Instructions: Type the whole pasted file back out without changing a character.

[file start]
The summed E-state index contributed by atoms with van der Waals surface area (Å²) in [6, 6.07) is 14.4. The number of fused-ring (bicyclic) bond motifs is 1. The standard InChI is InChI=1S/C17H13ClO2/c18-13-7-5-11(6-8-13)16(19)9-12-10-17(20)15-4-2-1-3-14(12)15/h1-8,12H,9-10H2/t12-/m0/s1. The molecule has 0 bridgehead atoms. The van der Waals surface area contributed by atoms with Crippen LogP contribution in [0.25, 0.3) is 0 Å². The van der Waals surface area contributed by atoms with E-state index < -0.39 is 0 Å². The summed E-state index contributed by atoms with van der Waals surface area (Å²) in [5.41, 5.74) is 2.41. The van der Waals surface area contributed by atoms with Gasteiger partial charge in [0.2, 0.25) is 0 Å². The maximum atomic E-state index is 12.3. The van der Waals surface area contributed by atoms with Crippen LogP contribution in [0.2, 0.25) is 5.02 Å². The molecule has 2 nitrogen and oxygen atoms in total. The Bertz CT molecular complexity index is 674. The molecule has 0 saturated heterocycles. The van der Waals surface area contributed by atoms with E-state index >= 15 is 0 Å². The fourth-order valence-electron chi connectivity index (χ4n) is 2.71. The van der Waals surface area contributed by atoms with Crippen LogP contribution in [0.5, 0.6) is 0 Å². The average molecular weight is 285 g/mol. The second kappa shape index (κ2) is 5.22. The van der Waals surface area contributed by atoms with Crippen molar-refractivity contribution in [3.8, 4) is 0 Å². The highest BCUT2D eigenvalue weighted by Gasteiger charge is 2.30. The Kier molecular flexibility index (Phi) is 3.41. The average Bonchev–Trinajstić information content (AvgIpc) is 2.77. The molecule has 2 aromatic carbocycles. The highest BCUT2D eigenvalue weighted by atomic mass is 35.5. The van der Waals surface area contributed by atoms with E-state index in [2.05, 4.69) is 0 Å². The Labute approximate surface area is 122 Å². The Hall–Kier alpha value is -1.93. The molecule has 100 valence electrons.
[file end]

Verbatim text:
The summed E-state index contributed by atoms with van der Waals surface area (Å²) in [6, 6.07) is 14.4. The number of fused-ring (bicyclic) bond motifs is 1. The standard InChI is InChI=1S/C17H13ClO2/c18-13-7-5-11(6-8-13)16(19)9-12-10-17(20)15-4-2-1-3-14(12)15/h1-8,12H,9-10H2/t12-/m0/s1. The molecule has 0 bridgehead atoms. The van der Waals surface area contributed by atoms with Crippen LogP contribution in [0.25, 0.3) is 0 Å². The van der Waals surface area contributed by atoms with E-state index < -0.39 is 0 Å². The summed E-state index contributed by atoms with van der Waals surface area (Å²) in [5.41, 5.74) is 2.41. The van der Waals surface area contributed by atoms with Gasteiger partial charge in [0.2, 0.25) is 0 Å². The maximum atomic E-state index is 12.3. The van der Waals surface area contributed by atoms with Crippen LogP contribution in [0.2, 0.25) is 5.02 Å². The molecule has 2 nitrogen and oxygen atoms in total. The Bertz CT molecular complexity index is 674. The molecule has 0 saturated heterocycles. The van der Waals surface area contributed by atoms with E-state index >= 15 is 0 Å². The fourth-order valence-electron chi connectivity index (χ4n) is 2.71. The van der Waals surface area contributed by atoms with Crippen LogP contribution in [0.5, 0.6) is 0 Å². The average molecular weight is 285 g/mol. The second kappa shape index (κ2) is 5.22. The van der Waals surface area contributed by atoms with Crippen molar-refractivity contribution in [3.8, 4) is 0 Å². The highest BCUT2D eigenvalue weighted by Gasteiger charge is 2.30. The Kier molecular flexibility index (Phi) is 3.41. The average Bonchev–Trinajstić information content (AvgIpc) is 2.77. The molecule has 2 aromatic carbocycles. The highest BCUT2D eigenvalue weighted by atomic mass is 35.5. The van der Waals surface area contributed by atoms with E-state index in [2.05, 4.69) is 0 Å². The Labute approximate surface area is 122 Å². The Hall–Kier alpha value is -1.93. The molecule has 100 valence electrons.